The secret to chef Albert Adrià's success

Spanish culinary star Albert Adrià defines a Barcelona neighborhood with a suite of extraordinary restaurants. 

WORDS By Terry Zarikian
March / April 2018

It’s not easy emerging from a big brother’s shadow, particularly when he is Ferran Adrià. The Spanish culinary innovator revolutionized fine dining with El Bulli, becoming arguably the most influential chef of the 21st century. At age 15, Albert Adrià dropped out of school and joined Ferran at El Bulli, working every station in the kitchen. He quietly remained in the background, helping to fashion the boundary-breaking dishes that consistently made El Bulli the number-one restaurant in the world. 

In 2011, six months before Ferran closed El Bulli, Albert opened 41º as an ode to the art of molecular cocktails and bar snacks. “I purposely wanted to create a space so people would feel that the soul of El Bulli continued to be alive,” said Albert when I visited him in El Barri, the Barcelona neighborhood where today he houses his concepts Tickets, Bodega 1900, Hoja Santa and Enigma. 

The Michelin-rated Tickets, which scored 25th place in the 2017 World’s 50 Best Restaurants list, opened right after its predecessor, 41º. During that first week, I was seated with two-Michelin-star chef Andoni Aduriz and his associate Susana Nieto when the mollete de papada adobada con queso—a light steamed round brioche filled with slow-roasted Iberian pork sprinkled with Spanish adobo seasoning—arrived at the table. As I took my first bite, abandoning myself to savory ecstasy, Susana yelled, “I knew it! I knew this was so good it would make you cry!” 

At Bodega 1900, Albert dives into the old Catalan tradition of drinking vermouth (or vermut) at rustic eating houses that serve salted products, confits, marinades, chargrilled dishes and tapas. Start with the house vermouth coupage and an order or two of Cantabrian anchovies, canned cockles, and tapas that includes the restaurant’s exceptional Iberian ham, El Romero de Salamanca, and Iberian loin, better known as Joselito. Accompany this with sides of crispy bread with tomato, then move to the above-mentioned dish that made me cry—an original Tickets classic, now only served here.

Helmed by chef Paco Méndez, Hoja Santa impresses with ancestral Mexican recipes re-envisioned by Albert Adrià. A few of its treasures: raw fresh almonds with avocado sorbet, banana-dough empanadas with black beans, and prawns over corn toast accompanied by a potent shot of shrimp broth.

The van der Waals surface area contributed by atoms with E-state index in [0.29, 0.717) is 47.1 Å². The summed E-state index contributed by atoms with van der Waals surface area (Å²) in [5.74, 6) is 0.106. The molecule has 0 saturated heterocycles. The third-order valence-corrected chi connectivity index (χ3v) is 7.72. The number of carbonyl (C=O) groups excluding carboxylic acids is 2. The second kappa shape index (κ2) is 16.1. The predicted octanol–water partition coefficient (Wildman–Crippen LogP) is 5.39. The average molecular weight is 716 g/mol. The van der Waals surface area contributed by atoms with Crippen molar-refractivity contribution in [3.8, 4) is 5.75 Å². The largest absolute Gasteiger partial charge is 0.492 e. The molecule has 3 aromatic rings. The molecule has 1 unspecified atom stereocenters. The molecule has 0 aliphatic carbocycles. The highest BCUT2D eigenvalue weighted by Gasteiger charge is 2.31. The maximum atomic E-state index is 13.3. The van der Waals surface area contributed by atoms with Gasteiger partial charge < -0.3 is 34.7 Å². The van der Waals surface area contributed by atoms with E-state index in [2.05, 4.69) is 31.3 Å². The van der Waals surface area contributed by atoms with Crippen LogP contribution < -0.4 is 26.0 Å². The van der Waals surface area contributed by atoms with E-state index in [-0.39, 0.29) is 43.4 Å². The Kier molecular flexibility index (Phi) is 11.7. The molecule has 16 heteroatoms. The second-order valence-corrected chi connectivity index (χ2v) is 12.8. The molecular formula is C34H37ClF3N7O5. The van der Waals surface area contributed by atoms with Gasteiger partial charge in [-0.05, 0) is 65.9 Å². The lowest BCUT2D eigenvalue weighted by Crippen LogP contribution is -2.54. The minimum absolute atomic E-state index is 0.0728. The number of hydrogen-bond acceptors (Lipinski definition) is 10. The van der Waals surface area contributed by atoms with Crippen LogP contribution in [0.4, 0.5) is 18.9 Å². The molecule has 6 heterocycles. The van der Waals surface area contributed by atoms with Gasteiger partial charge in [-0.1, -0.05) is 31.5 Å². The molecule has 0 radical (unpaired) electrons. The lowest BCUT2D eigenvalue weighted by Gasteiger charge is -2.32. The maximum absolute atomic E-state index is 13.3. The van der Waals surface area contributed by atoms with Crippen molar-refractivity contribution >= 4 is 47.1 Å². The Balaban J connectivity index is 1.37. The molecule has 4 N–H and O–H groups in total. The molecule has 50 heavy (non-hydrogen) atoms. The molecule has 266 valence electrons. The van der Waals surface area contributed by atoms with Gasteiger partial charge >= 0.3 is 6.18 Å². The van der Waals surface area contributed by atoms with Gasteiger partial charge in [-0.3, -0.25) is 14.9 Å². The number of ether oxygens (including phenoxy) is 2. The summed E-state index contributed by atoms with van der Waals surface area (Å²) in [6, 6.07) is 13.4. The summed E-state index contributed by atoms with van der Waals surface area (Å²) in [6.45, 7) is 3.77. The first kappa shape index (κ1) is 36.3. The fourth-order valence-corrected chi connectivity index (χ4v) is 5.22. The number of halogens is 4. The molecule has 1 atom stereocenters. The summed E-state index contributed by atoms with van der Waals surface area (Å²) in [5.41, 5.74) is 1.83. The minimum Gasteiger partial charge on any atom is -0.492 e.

The most recent of the gastronomic “homes” that make up this foodie ’hood, Enigma is Albert’s most accomplished expression of culinary complexity. And while I shouldn’t divulge everything we ate and saw—the restaurant’s name is applied quite literally—I have to share a few highlights. Once you score a table at Enigma (it serves up to 28 people a night), you are sent a code that opens the doors on the day of your reservation. The décor is a futuristic fantasy, with a ceiling of clouds made of aluminum mesh. During my first visit, Catalan chef Agusti Comabella and I, hardly containing our expectant giggles, entered through a winding corridor resembling an ice tunnel. During the next four hours, we were waltzed through six separate spaces and tasted more than 40 dishes.

In the first three rooms, we enjoyed a spoonful of precious fresh teardrop peas, a Parmesan sphere, a cube of nori topped with a generous dollop of caviar, and a dozen more bites, all of which were a preamble to the main dinner that would occupy most of our time. In this larger space, with views of a metallic open kitchen, more than 16 dishes were served without any explanation, forcing us to decipher what we were eating. Alongside Dom Pérignon 2006 appeared a small crystal bowl filled with frozen black beads atop a transparent gel. Our server asked if we could tell what it was, and I guessed frozen caviar with some kind of gelatin. She replied, “You are right about the caviar, but the transparent gel is the rennet of cream.”

We just decoded our first main course: caviar with crème fraîche. Other dishes must remain mere clues: a composition of green soupy textures, a slice of raw beef with a mustard dressing, and artichokes in disguise. At the end of the evening, we were led to a backroom closet and told that we had reached our “final frontier.” Instructed to open a door and keep its contents a secret, we found ourselves at the place where the entire culinary journey began. With a single tear running down my cheek,

I understood how visionary the Adriàs really are.


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